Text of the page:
But other considerations and expansions in the ways we think about place moved in our discussion from the page as space to thinking about digital space, in terms of writing and literature. Nuala Ní Chonchuír made a comment about the performance poets working in Ireland right now, how anti-page they are, and Stephen Behrendt observed how many of his students come to class reading on their Kindles. There has been a shift, whether writers are on board with digital forms of literacy or not, a shift has happened. But the page is still an important space. One of my fiction students who was attending the panel wondered about "literary Darwinism" and the internet, wondering if good work will always be good work, no matter how much crap is posted on the internet (I'm paraphrasing). There will always be a tension between the benefit of access readers have to works they would never have been exposed to before, simply because of this digital space, and more traditional venues of publishing that prize the page. Nuala Ní Chonchuír also brought up the changing editors of Poetry Ireland Review and the recent death of the Irish Times poetry critic. She said that poetry is losing the visibility it once had on the page. Interestingly enough, Behrendt commented on Ted Kooser's poetry project, the goal of which is to increase the visibility of poetry in newspapers.

And the third major item I'd like to report on came towards the end of our session, a piece I wish we could have explored further. The question came: "how do you define Irish poetry?" And the immediate response was that poetry is poetry, that the first thing a writer must do is be human. Fiction must be real life. But then the conversation shifted, Aidan Rooney commented that there is a tendency for Irish writers to do what is expected of them, that they are Irish first. The result is a kind of quaintness. But he hesitates to feel Irish all the time, that he wants to be known as a good poet, not a good Irish poet. Our editor, Kwame Dawes, piped up with a reference to Langston Hughes and his discussion over the difference between being a good poet and a good black poet--and that what's happening is not as universal as we like to think it is. Such a desire is actually very specific and it is white, coming from a position of power. The question we were not able to answer was how would we know if a writer is writing an Irish poem or not? What makes a poem--or a poet--Irish? Someone brought up that in the Dublin Writer's Museum, it is all men, except for one woman. We discussed writing from a perspective that is not our own, but we acknowledged the great responsibility in doing so, especially when there has been exploitation in that relationship.

As our panel ended, Stephen Behrendt said, "We write to find our own reality, our own definition of self. We write to find who I am at this moment." And quite succinctly, Nuala Ní Chonchuír said, "At the end of the day, we don't go to the desk thinking 'I'm a woman writer.' We just go to the desk."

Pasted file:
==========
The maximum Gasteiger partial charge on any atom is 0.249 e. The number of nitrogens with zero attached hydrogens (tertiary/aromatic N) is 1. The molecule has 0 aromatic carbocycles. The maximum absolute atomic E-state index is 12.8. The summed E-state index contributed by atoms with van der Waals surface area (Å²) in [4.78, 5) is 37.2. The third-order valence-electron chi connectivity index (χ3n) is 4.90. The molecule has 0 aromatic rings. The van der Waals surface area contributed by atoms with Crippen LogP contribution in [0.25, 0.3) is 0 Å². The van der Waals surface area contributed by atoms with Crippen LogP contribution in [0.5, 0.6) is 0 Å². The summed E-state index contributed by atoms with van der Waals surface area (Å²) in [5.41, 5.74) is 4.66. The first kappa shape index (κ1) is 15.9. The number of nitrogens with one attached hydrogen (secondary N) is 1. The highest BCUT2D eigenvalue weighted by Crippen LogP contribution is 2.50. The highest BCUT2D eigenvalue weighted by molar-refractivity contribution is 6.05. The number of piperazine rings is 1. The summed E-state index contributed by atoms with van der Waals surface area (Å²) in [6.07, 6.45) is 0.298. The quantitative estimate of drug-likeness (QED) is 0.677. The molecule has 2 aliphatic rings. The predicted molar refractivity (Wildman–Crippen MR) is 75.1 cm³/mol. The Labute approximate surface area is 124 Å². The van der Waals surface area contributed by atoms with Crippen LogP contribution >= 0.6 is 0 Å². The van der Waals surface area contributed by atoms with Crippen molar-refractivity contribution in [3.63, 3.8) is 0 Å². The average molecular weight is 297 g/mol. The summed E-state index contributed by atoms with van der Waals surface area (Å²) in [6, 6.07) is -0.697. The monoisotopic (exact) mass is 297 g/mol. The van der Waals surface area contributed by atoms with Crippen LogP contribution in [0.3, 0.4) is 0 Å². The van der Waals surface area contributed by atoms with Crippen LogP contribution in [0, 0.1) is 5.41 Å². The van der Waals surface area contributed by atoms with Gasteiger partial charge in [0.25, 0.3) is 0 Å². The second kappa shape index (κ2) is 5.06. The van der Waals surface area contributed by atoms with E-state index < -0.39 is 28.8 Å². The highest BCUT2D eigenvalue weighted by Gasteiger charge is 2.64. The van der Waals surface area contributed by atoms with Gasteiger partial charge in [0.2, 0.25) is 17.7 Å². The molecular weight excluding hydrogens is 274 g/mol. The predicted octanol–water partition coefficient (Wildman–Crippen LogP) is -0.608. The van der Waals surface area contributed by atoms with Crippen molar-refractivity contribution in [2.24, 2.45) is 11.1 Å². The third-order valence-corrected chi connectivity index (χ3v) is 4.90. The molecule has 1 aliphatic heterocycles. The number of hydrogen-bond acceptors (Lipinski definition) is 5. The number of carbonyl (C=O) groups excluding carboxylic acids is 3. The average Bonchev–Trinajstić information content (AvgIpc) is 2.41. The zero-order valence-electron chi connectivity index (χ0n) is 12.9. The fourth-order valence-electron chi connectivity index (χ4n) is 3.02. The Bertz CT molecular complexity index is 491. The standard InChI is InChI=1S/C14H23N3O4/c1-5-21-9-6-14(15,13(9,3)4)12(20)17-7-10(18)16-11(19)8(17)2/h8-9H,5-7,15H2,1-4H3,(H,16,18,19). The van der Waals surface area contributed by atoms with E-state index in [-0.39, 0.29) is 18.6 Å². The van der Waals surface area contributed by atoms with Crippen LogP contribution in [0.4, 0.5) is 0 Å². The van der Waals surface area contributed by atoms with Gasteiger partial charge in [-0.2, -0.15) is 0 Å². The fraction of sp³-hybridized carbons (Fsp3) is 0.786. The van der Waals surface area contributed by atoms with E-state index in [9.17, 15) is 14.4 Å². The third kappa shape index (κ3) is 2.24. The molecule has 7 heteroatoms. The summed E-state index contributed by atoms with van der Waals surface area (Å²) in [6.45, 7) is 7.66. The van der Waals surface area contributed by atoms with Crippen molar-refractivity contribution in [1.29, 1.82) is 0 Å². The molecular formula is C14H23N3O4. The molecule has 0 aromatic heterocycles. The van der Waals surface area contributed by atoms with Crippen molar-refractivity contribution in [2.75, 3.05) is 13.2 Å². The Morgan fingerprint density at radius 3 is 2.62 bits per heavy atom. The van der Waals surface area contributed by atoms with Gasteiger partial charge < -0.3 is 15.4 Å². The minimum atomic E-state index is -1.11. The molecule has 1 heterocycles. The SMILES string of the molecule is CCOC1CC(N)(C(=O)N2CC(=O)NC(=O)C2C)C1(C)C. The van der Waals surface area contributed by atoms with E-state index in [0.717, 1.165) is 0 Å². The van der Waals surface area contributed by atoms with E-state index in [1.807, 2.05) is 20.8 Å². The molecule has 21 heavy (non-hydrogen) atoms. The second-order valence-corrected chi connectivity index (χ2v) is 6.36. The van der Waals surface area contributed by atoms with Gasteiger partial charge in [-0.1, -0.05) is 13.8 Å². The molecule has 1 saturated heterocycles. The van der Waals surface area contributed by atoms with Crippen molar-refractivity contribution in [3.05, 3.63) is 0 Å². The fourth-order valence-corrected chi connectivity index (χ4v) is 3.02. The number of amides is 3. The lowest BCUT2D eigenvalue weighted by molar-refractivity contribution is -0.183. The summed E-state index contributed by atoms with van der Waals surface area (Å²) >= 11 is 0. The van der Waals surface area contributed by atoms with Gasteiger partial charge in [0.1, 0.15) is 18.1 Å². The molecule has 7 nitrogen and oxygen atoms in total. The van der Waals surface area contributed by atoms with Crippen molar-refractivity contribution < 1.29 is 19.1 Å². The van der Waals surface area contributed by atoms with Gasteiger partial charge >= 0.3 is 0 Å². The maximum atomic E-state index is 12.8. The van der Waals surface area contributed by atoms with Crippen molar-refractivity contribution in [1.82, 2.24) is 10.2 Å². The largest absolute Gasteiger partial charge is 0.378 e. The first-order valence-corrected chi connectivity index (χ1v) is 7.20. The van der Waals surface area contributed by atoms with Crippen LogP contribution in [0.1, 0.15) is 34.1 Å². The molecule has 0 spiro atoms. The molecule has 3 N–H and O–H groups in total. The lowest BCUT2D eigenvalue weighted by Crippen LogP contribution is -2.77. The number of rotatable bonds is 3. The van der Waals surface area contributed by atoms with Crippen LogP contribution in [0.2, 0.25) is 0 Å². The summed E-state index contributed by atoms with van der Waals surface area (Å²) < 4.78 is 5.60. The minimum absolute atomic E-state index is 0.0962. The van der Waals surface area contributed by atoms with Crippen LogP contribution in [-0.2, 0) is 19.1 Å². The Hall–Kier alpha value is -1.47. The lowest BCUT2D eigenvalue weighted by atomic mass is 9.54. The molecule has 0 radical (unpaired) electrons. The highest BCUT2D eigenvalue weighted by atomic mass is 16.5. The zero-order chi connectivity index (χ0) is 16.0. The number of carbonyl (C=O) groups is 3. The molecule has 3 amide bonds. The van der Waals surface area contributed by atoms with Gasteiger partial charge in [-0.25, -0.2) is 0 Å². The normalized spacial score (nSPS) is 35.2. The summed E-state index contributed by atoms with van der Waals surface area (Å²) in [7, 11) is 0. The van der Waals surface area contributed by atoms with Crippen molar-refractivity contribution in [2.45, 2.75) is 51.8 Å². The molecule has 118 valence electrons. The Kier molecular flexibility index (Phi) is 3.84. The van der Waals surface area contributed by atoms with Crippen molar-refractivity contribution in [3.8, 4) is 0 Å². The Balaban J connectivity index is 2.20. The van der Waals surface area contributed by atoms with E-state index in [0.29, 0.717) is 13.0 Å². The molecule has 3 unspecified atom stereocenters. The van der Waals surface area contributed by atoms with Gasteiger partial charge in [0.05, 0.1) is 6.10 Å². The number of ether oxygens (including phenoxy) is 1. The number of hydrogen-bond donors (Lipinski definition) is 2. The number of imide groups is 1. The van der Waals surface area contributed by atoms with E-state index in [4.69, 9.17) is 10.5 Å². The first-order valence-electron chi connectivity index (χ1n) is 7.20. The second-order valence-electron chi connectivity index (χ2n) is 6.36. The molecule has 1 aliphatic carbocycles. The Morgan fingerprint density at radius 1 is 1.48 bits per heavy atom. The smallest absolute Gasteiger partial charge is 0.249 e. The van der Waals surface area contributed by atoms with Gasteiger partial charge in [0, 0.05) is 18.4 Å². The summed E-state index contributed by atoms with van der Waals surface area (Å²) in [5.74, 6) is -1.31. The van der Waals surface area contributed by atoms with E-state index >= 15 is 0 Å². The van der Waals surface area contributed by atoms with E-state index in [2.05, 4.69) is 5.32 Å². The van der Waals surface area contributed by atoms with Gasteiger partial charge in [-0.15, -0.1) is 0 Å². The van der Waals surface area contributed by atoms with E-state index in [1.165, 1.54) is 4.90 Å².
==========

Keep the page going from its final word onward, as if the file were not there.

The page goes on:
Wednesday, February 8, 2012

Eng. 252: Sebastian Barry and Point of View

Sebastian Barry is my new literary obsession, ever since I finished A Long Long Way. I loved Annie Dunne, which is on my Focus list for my comps, and I wish A Long Long Way was on there instead--and I wish I had more time to read just for fun, to follow an author until you've exhausted everything they've written. It's the good kind of literary stalking. (The other kind can be found at AWP at the end of the month...) So I have no idea why I was nervous to teach the excerpt from The Engine of Owl-Light in our anthology, other than its subject matter would be disturbing to my Midwestern undergraduates. The first third of the story is in a strip club, the second on a boat where the characters argue about homosexuality in the Rasta culture, and the third where the characters witness a murder.

What's great about looking at contemporary writers is that they're still alive and you can either talk to them in person or you can find interviews and such things on You Tube. Brilliant. It's one of the reasons I like doing contemporary work as much as I do. I could have tried to contact Barry, but I didn't. Maybe I will at a later time. So I played a video interview where he is speaking of his novel The Secret Scripture, inspired by his great-aunt. After the clip finished, I had my students think of a person on their family tree who would make a great character, who has an interesting story to tell, where the puzzle of things surrounding them just doesn't all fit right. My students came up with some great ideas.

Then, on to Barry: